While there are still no clear answers on when and how production could resume on Hollywood’s scripted movies, many documentary filmmakers have been able to continue working. Some, like Porter, have been able to forge ahead by equipping their subjects with the proper technology. Others have shifted gears, diving into research and archival footage until they can return to the field. And a scant few are still outside filming, working with tiny crews and risking consequences for breaking stay-at-home guidelines.
 
There’s also demand for new films. Porter says she’s received four calls “from great places” about whether or not she’s able to prepare to start shooting a new documentary as soon as the national lockdown eases.
 
“Generally, we’re trying to be optimistic that there will be a point where we can get back in the field, even if it looks different,” said Courtney Sexton, senior vice president for CNN Films, which plans to air another of Porter’s documentaries — this one about U.S. Rep. John Lewis, the Georgia Democrat — after Magnolia handles the initial theatrical/on-demand release in July. Working from a camper van in her L.A. driveway, Sexton has been taking virtual pitch meetings with documentarians and said she’s been surprised by “how many people are still out there pitching.”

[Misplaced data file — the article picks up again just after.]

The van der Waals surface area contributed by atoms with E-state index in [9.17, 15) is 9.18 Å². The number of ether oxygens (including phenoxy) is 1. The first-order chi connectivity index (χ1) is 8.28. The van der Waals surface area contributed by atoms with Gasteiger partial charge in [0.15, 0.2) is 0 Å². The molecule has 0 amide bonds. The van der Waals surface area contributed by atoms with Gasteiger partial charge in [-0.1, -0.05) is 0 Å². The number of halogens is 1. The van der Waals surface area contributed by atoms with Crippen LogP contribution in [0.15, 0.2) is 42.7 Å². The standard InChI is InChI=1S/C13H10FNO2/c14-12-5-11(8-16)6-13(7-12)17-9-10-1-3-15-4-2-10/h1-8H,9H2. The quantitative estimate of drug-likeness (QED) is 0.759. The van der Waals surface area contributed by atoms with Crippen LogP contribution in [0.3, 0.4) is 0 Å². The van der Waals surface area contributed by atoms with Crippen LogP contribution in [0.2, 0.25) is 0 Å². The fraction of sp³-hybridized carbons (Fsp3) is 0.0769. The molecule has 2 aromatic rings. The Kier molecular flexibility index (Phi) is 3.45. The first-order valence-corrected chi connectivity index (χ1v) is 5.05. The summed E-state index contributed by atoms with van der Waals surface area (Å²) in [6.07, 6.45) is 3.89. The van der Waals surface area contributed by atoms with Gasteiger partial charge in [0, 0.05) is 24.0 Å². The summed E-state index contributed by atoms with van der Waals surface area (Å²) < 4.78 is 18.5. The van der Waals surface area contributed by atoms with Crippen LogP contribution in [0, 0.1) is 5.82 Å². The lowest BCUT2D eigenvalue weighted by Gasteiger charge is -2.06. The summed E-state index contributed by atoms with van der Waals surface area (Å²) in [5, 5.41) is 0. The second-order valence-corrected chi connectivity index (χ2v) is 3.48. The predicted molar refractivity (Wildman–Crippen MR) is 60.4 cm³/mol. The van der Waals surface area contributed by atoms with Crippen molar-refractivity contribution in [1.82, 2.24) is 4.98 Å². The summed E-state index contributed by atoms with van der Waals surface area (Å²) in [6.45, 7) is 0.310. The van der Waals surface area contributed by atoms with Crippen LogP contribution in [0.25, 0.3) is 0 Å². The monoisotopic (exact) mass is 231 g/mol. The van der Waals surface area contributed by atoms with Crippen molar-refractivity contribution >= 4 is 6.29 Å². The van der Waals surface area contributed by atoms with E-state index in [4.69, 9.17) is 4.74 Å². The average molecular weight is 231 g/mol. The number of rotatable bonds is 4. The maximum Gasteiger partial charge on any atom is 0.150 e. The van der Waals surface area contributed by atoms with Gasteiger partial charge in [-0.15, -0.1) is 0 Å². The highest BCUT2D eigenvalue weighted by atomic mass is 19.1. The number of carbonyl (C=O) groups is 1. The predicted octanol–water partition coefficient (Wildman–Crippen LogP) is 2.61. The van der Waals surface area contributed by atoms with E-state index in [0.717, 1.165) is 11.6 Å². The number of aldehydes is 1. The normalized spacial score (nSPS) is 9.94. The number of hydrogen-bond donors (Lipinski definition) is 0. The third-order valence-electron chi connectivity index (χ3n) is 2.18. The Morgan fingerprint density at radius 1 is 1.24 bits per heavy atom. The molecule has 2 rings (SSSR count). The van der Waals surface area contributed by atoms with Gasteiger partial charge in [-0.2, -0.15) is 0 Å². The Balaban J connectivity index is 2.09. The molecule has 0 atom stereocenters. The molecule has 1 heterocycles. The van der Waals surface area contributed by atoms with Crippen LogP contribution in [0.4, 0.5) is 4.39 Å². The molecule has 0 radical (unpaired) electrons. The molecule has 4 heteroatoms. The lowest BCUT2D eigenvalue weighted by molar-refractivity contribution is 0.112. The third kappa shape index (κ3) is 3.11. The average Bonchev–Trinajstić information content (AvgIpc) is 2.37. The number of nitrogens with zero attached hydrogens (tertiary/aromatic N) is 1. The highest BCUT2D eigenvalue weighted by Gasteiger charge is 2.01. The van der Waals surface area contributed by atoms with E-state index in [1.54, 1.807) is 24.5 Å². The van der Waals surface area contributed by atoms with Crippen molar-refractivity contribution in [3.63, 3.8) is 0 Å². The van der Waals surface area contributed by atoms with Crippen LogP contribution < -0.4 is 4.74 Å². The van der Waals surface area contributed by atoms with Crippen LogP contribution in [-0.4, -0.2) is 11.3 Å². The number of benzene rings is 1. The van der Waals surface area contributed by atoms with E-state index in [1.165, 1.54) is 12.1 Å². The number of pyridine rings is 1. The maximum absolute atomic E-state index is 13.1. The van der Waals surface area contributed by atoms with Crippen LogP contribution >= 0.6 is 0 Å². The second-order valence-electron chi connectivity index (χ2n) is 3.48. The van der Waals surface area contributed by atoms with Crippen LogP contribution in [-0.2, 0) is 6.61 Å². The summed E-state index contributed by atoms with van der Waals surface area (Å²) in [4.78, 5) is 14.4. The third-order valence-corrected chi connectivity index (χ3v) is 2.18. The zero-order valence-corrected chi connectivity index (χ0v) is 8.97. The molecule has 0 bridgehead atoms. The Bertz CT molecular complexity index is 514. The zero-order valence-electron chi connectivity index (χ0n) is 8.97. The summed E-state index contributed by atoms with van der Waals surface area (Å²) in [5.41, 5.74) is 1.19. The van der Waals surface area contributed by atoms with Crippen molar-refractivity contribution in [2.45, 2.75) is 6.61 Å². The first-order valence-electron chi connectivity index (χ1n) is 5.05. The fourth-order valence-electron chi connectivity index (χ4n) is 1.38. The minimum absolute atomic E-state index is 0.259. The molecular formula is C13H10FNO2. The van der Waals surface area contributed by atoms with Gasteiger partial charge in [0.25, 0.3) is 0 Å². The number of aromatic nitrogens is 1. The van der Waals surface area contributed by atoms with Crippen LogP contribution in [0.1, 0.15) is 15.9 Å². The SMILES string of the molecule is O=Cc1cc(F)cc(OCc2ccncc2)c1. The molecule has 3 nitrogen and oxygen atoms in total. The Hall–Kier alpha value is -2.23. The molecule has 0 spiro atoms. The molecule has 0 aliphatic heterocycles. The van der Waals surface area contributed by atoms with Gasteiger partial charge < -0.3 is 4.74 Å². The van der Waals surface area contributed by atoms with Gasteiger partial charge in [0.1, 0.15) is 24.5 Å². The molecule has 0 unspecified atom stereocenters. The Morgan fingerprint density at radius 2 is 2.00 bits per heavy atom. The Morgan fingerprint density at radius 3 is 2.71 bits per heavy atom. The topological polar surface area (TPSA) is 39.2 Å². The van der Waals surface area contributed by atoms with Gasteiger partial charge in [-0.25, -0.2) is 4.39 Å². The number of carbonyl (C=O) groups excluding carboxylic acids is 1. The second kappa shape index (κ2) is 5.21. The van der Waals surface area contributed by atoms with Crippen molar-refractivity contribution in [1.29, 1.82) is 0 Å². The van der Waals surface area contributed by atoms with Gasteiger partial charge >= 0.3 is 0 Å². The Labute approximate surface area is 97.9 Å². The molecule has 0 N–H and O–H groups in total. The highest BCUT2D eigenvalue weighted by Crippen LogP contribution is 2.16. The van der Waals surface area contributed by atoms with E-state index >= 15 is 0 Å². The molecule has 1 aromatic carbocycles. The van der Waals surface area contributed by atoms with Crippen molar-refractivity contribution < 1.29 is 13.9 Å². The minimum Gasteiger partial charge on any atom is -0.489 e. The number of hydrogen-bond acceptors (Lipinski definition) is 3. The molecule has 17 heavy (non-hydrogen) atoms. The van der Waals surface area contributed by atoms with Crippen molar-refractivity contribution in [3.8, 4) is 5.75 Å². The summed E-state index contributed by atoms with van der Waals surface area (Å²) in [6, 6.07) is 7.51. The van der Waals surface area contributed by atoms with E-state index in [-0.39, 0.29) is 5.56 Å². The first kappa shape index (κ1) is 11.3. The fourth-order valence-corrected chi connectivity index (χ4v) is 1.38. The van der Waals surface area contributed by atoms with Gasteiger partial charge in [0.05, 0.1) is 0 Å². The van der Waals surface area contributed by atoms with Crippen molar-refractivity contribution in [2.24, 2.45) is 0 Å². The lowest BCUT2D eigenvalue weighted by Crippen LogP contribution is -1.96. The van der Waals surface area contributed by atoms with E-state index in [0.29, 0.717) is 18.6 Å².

“So the discussions with potential partners are: ‘If we’re gonna do this together, what does the production timeline look like if you’re not able to shoot until the fall?’” she continued. “Instead of five people going to shoot an interview, maybe there are two. Vérité filmmaking is going to be harder — it’s probably the version of the form that is the hardest to speculate about how you would make it work. But using archive, or something that’s more interview-driven — all of those things are being weighed.”